By riverboat over the Amazon to Santarém   Click for the chartlet


We booked a riverboat to Santarém on the Amazon, 500 nm (925 km) or three days and nights (€55). We embarked in time on “n/m Clívia” to be sure of a good spot for our hammocks: on the middle deck in the front and as far away as possible from the engine and the toilets.
The kitchen and dining-room (a long table seating 20 people) was set up on the lower deck: behind the onions, in front of the tomatoes and right next to the engine. Later the food was served on a long folding table on the middle deck, between the hammocks in the rear which were then temporarily tied away. Every meal consisted of rice, spaghetti, beans, coleslaw, and chicken, beef or pork cutlets. The portions were large and the food was good, certainly related to the costs (€2).
There were seventy hammocks hanging on 80 m2, while according to boatspecs there could have been ninety; but the space was crammed. Two shower/toiletcombinations per sex and we were glad that the place was cleaned up frequently. And we were also glad that our fellow-passengers were all good people, so we didn't have to worry about inquisitive fingers in our luggage.

The below deck (where another 98 hammocks could be tied) was apart from the onions and tomatoes completely empty, so that was great. In the evening all Brazilians were glued to the television screen, where dvd’s were played with dance and rocking bottoms. With the volume pumped up, because Brazilians love noise.

During the day we were often visited by indigenous kids in pirogues , who came close to the boat hoping to catch a little something. The older kids dared to hook on at full speed and climbed on board to sell mango’s, avocado’s and palmhearts – this was actually quite risky, and releasing was also tricky .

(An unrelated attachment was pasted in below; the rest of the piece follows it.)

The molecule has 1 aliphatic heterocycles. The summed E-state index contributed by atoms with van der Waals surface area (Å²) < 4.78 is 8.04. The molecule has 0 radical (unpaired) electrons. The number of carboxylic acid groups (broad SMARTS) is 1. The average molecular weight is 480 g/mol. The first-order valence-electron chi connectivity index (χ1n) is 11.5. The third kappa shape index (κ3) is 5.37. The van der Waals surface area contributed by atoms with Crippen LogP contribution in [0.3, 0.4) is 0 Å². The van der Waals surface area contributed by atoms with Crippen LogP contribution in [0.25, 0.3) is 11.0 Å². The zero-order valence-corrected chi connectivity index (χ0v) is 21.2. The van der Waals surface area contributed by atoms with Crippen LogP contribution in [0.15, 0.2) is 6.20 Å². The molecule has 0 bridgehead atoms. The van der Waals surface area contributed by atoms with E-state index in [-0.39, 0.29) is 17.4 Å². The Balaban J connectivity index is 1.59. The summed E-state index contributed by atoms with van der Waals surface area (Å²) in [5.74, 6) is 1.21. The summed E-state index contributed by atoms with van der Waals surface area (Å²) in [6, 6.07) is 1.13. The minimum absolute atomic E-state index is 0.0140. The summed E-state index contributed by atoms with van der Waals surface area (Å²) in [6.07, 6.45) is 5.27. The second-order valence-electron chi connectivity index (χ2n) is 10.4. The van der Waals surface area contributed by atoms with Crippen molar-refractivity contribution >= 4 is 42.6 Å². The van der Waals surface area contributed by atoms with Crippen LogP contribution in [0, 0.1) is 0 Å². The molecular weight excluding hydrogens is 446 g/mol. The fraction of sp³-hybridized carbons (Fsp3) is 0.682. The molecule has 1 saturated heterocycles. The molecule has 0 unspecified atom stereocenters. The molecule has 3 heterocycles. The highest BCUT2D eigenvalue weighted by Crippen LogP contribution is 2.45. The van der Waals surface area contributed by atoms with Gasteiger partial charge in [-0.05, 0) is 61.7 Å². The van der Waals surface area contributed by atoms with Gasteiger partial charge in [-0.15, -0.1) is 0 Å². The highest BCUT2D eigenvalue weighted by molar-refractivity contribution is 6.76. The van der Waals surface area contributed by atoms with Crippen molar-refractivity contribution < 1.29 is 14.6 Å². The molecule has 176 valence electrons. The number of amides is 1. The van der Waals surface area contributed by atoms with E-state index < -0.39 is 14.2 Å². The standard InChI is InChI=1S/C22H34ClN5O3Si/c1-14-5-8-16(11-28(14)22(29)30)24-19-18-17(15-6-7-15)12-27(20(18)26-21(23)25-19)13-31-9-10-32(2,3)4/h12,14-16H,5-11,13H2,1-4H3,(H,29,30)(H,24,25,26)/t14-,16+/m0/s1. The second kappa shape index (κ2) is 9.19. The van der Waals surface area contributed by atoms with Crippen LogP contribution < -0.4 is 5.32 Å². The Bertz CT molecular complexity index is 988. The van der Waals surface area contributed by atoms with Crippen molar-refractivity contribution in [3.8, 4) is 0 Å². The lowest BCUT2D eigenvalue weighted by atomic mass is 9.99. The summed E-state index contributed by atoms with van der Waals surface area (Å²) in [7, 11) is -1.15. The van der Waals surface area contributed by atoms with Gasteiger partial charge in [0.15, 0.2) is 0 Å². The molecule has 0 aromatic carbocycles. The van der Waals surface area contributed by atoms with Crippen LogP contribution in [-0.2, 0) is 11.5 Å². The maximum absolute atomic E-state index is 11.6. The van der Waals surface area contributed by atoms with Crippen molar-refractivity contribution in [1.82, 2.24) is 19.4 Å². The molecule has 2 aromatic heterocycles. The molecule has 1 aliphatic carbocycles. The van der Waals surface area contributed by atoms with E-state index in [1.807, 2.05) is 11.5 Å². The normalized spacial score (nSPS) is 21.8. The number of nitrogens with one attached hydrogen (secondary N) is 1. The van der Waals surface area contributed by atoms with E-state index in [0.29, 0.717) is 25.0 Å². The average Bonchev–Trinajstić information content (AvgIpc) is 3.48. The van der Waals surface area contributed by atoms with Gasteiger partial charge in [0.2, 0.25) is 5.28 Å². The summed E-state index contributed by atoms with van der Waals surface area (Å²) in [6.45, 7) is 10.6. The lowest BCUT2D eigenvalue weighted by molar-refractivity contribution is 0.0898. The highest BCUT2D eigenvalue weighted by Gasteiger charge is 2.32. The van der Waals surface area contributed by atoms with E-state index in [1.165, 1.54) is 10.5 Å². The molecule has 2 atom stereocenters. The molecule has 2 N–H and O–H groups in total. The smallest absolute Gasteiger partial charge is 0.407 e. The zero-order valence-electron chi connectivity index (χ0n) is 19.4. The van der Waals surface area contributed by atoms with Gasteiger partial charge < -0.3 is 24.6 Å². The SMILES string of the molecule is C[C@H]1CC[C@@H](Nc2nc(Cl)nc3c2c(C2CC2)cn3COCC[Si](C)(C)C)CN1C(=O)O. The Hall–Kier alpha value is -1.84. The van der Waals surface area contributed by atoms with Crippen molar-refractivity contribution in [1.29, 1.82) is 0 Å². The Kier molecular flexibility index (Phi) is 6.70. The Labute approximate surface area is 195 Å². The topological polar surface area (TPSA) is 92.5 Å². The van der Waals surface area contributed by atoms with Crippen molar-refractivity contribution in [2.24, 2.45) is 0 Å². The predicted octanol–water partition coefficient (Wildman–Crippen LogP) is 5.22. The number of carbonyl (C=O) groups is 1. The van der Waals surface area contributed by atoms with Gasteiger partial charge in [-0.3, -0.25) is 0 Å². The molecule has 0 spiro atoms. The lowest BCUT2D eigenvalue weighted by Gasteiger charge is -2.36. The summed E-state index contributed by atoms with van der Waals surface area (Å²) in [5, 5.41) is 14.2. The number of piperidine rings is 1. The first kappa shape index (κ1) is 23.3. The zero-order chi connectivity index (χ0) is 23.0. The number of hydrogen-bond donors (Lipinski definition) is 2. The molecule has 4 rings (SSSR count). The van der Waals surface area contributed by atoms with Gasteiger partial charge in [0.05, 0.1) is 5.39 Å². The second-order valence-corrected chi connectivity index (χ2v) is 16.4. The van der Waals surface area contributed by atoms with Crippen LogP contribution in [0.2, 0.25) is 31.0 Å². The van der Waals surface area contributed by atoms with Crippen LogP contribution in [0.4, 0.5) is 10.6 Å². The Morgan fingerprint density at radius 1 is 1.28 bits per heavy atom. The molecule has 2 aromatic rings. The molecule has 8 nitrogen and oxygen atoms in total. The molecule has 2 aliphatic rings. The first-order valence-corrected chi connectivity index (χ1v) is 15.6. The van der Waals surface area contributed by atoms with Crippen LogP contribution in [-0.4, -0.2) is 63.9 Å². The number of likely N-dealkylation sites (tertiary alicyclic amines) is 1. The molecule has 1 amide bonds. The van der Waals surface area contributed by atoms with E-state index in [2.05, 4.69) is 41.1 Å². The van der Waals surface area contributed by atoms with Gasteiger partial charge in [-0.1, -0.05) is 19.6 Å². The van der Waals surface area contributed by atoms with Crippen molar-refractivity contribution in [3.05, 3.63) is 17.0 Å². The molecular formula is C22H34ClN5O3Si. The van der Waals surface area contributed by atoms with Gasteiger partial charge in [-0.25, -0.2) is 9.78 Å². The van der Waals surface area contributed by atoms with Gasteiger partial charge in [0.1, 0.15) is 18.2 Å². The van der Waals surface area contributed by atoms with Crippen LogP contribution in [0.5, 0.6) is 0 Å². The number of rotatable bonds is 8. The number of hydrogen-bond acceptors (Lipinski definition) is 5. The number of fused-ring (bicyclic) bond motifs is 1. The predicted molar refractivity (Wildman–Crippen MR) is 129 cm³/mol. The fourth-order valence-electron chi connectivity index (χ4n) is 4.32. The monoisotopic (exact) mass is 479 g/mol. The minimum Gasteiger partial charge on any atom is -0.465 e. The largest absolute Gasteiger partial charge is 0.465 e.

On board they used eyeball-navigation in combination with the depth-guard. The radar was never switched on and what they use the compass for is a mystery, as there was no chart on board. Also no log/speedometer and the gps was not yet invented.
Actually the passengers were not really allowed in the pilothouse, but the pilots were pleased with P's interest in the navigation.

After 24 hours of navigating along landscapes that sometimes strike you as Dutch before reminding you by the mountains that this is really South-America over various rivers, we finally reached the Amazon. Countercurrent in some parts 3 to 4 knots and loads of trunks and drifting islands of weed. Even the smallest huts have a dish antenna, as tv is popular entertainment.
It had rained abundantly and as a result the Amazon was several meters higher than normally in this season. Houses were flooded, children could not go to school and even the churches were closed! We saw it with our own eyes and later again on tv: this high waterlevel was not reached in years and it was a national disaster.
The houses are detached so people who want to visit the neighbours go by boat. But sometimes a commune constructed in joined effort a pontoon.
Some houses are located quite near to the river bank and the pilot often reduced speed. The most pitiful case was some cows in a flooded stable. Possibly it was too late to evacuate them. It felt like disaster tourism.
The nicest place where we docked during the trip was Monte Alegre, and subsequently we arrived in Santarém.


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